Yoko Nagae Ceschina
Born in Kumamoto Prefecture, Japan, to a businessman father and mother who played the piano domestically, Yoko Nagae was exposed to music at an early age. Her parents separated when she was 8, and her father discarded the piano from the family residence. To continue playing the piano, she searched out neighbours' residences which had pianos.
Nagae later studied harp at the Tokyo National University of Fine Arts and Music. She was briefly married to a university classmate, but this marriage ended in divorce. Following her graduation, she went to Florence, Italy in 1960 to continue her studies in harp. She placed 6th at the 1965 International Harp Contest.
In 1962, at a Venice café, Nagae met Count Renzo Ceschina, a millionaire businessman from Milan approximately 25 years older than her. They began a long courtship, which culminated in their 1977 marriage, when Count Ceschina was about age 70. Count Ceschina changed his will after their marriage, bequeathing his entire fortune to his wife. Their marriage lasted until his death in 1982. Countess Ceschina ceased playing the harp after her husband's death. A nephew of Count Ceschina challenged the will in court, alleging that Countess Ceschina had forged her husband's signature. After 10 years, the case was settled in favour of Countess Ceschina, with confirmation that the Count's signature was genuine. Countess Ceschina claimed her inheritance, which was valued at the time at approximately $190M (USD).
Countess Ceschina subsequently sponsored such ensembles and musicians as the New York Philharmonic, Valery Gergiev and the Mariinski Theatre, Carnegie Hall, the Israel Philharmonic Orchestra, the International Harp Contest, and the National Youth Orchestra of the United States of America. On an individual level, she particularly supported Maxim Vengerov, such as in her contribution of half of the cost of Vengerov's 1727 Stradivarius violin.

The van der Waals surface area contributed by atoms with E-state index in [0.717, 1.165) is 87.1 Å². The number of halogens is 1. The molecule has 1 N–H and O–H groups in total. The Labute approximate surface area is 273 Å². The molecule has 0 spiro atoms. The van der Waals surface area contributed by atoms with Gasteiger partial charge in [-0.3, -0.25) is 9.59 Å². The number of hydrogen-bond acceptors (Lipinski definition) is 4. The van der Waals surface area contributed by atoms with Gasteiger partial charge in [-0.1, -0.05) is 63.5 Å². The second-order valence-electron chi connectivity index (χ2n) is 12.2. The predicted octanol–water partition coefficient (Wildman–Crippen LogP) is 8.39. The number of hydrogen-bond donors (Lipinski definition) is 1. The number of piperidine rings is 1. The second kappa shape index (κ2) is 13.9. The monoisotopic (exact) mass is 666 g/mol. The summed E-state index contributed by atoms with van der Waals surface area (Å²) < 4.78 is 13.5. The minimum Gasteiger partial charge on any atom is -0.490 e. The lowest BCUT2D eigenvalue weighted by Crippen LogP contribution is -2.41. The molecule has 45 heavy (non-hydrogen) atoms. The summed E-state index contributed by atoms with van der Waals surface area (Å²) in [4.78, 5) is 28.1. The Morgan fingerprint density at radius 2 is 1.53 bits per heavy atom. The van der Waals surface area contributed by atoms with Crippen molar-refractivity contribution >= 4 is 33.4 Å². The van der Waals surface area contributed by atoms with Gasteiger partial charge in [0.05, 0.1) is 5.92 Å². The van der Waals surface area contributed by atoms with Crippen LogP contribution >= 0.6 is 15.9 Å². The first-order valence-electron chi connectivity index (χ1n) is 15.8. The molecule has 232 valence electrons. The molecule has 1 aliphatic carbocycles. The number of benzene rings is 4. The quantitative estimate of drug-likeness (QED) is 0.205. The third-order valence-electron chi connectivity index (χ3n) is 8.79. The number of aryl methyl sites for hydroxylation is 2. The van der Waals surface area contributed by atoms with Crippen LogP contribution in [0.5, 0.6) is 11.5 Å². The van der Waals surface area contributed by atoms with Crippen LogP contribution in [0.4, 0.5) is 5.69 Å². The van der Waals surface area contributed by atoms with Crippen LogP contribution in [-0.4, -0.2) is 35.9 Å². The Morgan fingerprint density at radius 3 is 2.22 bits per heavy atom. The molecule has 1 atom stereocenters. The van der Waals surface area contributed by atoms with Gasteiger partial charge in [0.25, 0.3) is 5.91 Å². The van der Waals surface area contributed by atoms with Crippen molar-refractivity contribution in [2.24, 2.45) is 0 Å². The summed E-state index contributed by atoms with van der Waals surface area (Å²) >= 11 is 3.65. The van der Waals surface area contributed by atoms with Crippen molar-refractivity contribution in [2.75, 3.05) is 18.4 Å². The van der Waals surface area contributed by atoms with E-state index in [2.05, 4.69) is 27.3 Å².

Countess Ceschina was a major sponsor of the visit by the New York Philharmonic to North Korea in 2008. In general, she rarely gave interviews, but regarding the controversies surrounding this concert, she publicly stated to various media organisations:
"I hope that this will lead to some good will. Even if I'm criticized, I believe in my position."
"Music has no borderlines. It is good if people gain some happiness by listening to good music."
"Non capisco assolutamente nulla di politica, ma so che la musica riavvicina le persone e parla un linguaggio universale. Spero di contribuire alla pace." ("I do not understand anything about politics, but I know that music reconciles people and speaks a universal language. I hope to contribute to peace.")
In 2011, Countess Ceschina endowed the music directorship of the New York Philharmonic, the first titled music director chair in the orchestra's history. In November 2014, she received the Russian "Order of Friendship" honour.
Countess Ceschina died on 10 January 2015 in Rome, Italy at the age of 82. She left no survivors.
- Alexandra Alter and Miho Inada (2008-02-22). "The Philharmonic's Quiet Contessa". Wall Street Journal. Retrieved 2015-01-20.
- Margalit Fox (2015-01-18). "Yoko Nagae Ceschina, Countess and Fairy Godmother to the Arts, Dies at 82". New York Times. Retrieved 2015-01-19.
- "Addio a Yoko Ceschina, la milionaria mecenate". La Nuova. 2015-01-18. Retrieved 2015-01-20.
- "Putin awards seven foreign nationals Order of Friendship, Pushkin medals". TASS. 2014-11-04. Retrieved 2015-01-20.
- Media related to Yoko Nagae Ceschina at Wikimedia Commons
- Rachel L Conrad, "A Friendship Forged in Music". New York Philharmonic (Playbill article), January 2011